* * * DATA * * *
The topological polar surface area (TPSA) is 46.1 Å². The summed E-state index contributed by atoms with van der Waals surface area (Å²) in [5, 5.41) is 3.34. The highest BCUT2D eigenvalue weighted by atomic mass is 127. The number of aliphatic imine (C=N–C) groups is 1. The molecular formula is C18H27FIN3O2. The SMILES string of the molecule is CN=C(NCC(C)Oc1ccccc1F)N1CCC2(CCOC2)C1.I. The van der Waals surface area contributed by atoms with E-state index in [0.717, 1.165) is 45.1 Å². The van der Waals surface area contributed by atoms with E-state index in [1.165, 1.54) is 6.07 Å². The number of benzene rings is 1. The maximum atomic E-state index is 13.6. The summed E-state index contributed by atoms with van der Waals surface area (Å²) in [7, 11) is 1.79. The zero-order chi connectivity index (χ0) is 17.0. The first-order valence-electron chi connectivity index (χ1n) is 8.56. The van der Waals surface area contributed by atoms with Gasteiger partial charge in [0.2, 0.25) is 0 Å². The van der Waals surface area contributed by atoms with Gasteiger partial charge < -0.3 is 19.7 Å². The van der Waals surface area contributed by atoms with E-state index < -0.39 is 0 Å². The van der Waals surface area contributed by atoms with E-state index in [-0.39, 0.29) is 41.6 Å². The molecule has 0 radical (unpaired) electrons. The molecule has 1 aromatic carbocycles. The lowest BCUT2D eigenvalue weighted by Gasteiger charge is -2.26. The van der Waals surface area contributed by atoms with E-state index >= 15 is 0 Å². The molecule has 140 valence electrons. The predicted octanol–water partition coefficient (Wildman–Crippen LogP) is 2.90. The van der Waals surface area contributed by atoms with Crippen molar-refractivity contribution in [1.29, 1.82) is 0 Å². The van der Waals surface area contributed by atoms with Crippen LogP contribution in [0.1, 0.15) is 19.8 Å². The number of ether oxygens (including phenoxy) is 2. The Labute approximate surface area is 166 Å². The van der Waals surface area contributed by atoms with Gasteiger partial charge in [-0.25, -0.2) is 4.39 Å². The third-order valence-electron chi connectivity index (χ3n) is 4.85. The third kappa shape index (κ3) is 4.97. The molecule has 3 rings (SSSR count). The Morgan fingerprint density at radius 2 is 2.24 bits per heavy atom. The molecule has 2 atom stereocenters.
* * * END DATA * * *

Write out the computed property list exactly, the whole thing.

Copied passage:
The topological polar surface area (TPSA) is 46.1 Å². The summed E-state index contributed by atoms with van der Waals surface area (Å²) in [5, 5.41) is 3.34. The highest BCUT2D eigenvalue weighted by atomic mass is 127. The number of aliphatic imine (C=N–C) groups is 1. The molecular formula is C18H27FIN3O2. The SMILES string of the molecule is CN=C(NCC(C)Oc1ccccc1F)N1CCC2(CCOC2)C1.I. The van der Waals surface area contributed by atoms with E-state index in [0.717, 1.165) is 45.1 Å². The van der Waals surface area contributed by atoms with E-state index in [1.165, 1.54) is 6.07 Å². The number of benzene rings is 1. The maximum atomic E-state index is 13.6. The summed E-state index contributed by atoms with van der Waals surface area (Å²) in [7, 11) is 1.79. The zero-order chi connectivity index (χ0) is 17.0. The first-order valence-electron chi connectivity index (χ1n) is 8.56. The van der Waals surface area contributed by atoms with Gasteiger partial charge in [0.2, 0.25) is 0 Å². The van der Waals surface area contributed by atoms with Gasteiger partial charge < -0.3 is 19.7 Å². The van der Waals surface area contributed by atoms with E-state index < -0.39 is 0 Å². The van der Waals surface area contributed by atoms with E-state index in [-0.39, 0.29) is 41.6 Å². The molecule has 0 radical (unpaired) electrons. The molecule has 1 aromatic carbocycles. The lowest BCUT2D eigenvalue weighted by Gasteiger charge is -2.26. The van der Waals surface area contributed by atoms with E-state index >= 15 is 0 Å². The molecule has 140 valence electrons. The predicted octanol–water partition coefficient (Wildman–Crippen LogP) is 2.90. The van der Waals surface area contributed by atoms with Crippen molar-refractivity contribution in [1.29, 1.82) is 0 Å². The van der Waals surface area contributed by atoms with Crippen LogP contribution in [0.1, 0.15) is 19.8 Å². The number of ether oxygens (including phenoxy) is 2. The Labute approximate surface area is 166 Å². The van der Waals surface area contributed by atoms with Gasteiger partial charge in [-0.25, -0.2) is 4.39 Å². The third-order valence-electron chi connectivity index (χ3n) is 4.85. The third kappa shape index (κ3) is 4.97. The molecule has 3 rings (SSSR count). The Morgan fingerprint density at radius 2 is 2.24 bits per heavy atom. The molecule has 2 atom stereocenters.